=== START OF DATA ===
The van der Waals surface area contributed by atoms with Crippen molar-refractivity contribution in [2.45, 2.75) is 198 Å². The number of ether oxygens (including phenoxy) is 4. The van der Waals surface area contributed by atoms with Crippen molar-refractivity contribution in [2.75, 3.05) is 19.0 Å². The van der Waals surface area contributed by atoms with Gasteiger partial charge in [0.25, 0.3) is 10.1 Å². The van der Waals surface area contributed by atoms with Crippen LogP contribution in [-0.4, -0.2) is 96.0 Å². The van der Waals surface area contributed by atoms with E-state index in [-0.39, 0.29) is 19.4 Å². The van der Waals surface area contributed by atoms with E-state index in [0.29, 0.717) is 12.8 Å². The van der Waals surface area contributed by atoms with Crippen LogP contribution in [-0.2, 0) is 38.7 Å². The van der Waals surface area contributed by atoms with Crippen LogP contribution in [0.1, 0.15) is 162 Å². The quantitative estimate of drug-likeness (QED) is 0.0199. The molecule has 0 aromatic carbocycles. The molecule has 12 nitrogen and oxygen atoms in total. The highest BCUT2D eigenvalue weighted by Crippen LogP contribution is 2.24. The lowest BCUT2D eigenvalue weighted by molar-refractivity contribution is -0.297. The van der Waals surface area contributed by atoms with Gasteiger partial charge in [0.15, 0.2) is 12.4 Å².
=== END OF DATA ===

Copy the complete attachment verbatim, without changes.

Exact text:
The van der Waals surface area contributed by atoms with Crippen molar-refractivity contribution in [2.45, 2.75) is 198 Å². The number of ether oxygens (including phenoxy) is 4. The van der Waals surface area contributed by atoms with Crippen molar-refractivity contribution in [2.75, 3.05) is 19.0 Å². The van der Waals surface area contributed by atoms with Gasteiger partial charge in [0.25, 0.3) is 10.1 Å². The van der Waals surface area contributed by atoms with Crippen LogP contribution in [-0.4, -0.2) is 96.0 Å². The van der Waals surface area contributed by atoms with E-state index in [-0.39, 0.29) is 19.4 Å². The van der Waals surface area contributed by atoms with E-state index in [0.29, 0.717) is 12.8 Å². The van der Waals surface area contributed by atoms with Crippen LogP contribution in [-0.2, 0) is 38.7 Å². The van der Waals surface area contributed by atoms with Crippen LogP contribution in [0.1, 0.15) is 162 Å². The quantitative estimate of drug-likeness (QED) is 0.0199. The molecule has 0 aromatic carbocycles. The molecule has 12 nitrogen and oxygen atoms in total. The highest BCUT2D eigenvalue weighted by Crippen LogP contribution is 2.24. The lowest BCUT2D eigenvalue weighted by molar-refractivity contribution is -0.297. The van der Waals surface area contributed by atoms with Gasteiger partial charge in [0.15, 0.2) is 12.4 Å².